According to new data released last week by the U.S. Census Bureau, about 786,000 people biked to work in 2008-2012, up from 488,000 in 2000, a 60 percent increase.
That was a higher percentage increase than any other mode of transportation. Still, only 0.6 percent of the working population commutes by bicycle, much lower than driving (86.2 percent), public transit (5 percent) and walking (2.8 percent).
The timing of the report goes along well with the League of American Bicyclists' National Bike Month, which includes Bike to Work Week May 12-16. Culminating in Bike to Work Day on Friday, people are encouraged to leave their fuel-burning vehicles in the driveway and enjoy the warming weather on a bicycle to and from work instead, if possible.
"In recent years, many communities have taken steps to support more transportation options, such as bicycling and walking," report author Brian McKenzie said in an interview with USA Today. "For example, many cities have invested in bike share programs, bike lanes and more pedestrian-friendly streets."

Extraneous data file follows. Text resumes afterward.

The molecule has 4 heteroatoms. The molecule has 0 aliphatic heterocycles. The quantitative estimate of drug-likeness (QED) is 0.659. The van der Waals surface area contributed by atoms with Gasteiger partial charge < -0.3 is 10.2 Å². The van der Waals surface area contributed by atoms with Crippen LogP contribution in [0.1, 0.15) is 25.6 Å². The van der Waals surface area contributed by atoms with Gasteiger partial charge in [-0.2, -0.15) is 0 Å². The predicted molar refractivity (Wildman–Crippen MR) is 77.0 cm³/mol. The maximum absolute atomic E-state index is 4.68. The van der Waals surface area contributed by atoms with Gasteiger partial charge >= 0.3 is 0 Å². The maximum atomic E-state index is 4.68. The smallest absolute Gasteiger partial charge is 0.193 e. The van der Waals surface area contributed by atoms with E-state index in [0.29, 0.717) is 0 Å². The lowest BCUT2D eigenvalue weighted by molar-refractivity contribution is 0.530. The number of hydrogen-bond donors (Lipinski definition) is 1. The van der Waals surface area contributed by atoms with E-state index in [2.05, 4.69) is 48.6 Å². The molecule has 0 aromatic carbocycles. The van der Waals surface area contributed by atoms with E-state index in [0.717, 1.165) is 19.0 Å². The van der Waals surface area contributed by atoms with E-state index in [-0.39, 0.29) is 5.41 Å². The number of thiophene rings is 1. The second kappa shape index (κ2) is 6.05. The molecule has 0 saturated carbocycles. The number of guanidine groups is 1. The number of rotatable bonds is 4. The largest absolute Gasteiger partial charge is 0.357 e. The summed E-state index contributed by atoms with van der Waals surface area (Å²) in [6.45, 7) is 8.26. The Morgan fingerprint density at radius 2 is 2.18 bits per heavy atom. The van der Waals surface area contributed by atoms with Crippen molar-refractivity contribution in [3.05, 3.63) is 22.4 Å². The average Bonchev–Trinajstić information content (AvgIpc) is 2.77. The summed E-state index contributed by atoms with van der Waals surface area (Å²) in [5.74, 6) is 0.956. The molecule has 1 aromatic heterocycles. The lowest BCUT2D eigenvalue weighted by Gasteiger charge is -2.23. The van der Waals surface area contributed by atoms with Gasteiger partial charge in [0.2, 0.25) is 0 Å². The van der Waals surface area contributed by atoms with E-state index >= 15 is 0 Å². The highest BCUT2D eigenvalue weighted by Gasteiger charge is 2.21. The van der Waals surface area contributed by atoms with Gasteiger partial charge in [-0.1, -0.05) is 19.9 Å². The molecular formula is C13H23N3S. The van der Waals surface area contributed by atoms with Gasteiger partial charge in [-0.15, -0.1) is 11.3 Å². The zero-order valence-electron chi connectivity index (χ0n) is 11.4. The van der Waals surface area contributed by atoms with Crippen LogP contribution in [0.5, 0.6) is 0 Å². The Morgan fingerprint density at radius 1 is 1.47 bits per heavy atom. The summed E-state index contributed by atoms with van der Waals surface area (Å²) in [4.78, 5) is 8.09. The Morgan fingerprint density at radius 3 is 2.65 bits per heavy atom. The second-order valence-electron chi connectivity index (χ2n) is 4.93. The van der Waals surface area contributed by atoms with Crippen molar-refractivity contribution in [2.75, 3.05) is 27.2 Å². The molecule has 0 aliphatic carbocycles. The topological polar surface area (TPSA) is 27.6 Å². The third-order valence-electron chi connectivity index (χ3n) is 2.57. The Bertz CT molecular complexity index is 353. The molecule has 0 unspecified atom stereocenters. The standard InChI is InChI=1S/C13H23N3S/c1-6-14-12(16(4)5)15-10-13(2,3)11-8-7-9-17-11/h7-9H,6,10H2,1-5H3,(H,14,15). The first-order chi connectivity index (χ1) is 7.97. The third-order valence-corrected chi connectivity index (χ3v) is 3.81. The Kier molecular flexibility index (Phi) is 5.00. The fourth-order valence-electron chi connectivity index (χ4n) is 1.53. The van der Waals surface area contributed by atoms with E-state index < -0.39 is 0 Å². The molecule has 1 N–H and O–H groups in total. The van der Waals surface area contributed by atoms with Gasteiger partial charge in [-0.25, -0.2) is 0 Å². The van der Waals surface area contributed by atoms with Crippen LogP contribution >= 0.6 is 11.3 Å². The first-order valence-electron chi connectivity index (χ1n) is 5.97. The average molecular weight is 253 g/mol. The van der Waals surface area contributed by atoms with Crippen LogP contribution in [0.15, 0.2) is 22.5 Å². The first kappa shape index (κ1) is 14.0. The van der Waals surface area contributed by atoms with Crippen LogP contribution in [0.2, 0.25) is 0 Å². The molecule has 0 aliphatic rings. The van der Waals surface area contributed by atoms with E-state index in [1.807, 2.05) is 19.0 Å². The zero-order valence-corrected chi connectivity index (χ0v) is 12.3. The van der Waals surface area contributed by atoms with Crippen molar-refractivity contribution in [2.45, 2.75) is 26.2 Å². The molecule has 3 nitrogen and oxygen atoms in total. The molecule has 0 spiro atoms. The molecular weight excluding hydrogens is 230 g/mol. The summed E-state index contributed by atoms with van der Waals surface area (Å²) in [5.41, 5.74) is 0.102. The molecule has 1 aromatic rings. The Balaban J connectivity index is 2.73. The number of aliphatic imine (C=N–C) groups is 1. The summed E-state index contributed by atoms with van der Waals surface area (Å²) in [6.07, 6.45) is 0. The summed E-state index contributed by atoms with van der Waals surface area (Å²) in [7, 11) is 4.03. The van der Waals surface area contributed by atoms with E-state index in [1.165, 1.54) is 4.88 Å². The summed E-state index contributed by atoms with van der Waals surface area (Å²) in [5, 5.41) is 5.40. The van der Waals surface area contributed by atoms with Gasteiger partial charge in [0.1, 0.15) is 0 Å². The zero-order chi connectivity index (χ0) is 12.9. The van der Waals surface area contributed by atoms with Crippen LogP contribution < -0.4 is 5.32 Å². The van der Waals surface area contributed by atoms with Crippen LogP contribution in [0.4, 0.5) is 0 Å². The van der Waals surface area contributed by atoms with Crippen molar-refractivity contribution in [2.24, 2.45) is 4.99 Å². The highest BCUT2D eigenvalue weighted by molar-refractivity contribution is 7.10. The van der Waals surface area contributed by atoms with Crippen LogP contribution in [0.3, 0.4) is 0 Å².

In the 50 largest U.S. cities, the combined rate of bicycling commuting increased to 1 percent in 2008-2012. Portland led those cities with about 6 percent of commuters cycling, while Minneapolis, Seattle, San Francisco and Washington, D.C. had between 3 and 4 percent. Philadelphia, Boston, Chicago and Los Angeles fell in the 1-2 percent range, while New York, San Diego and others were below 1 percent.
Read the full report on the Census Bureau website.
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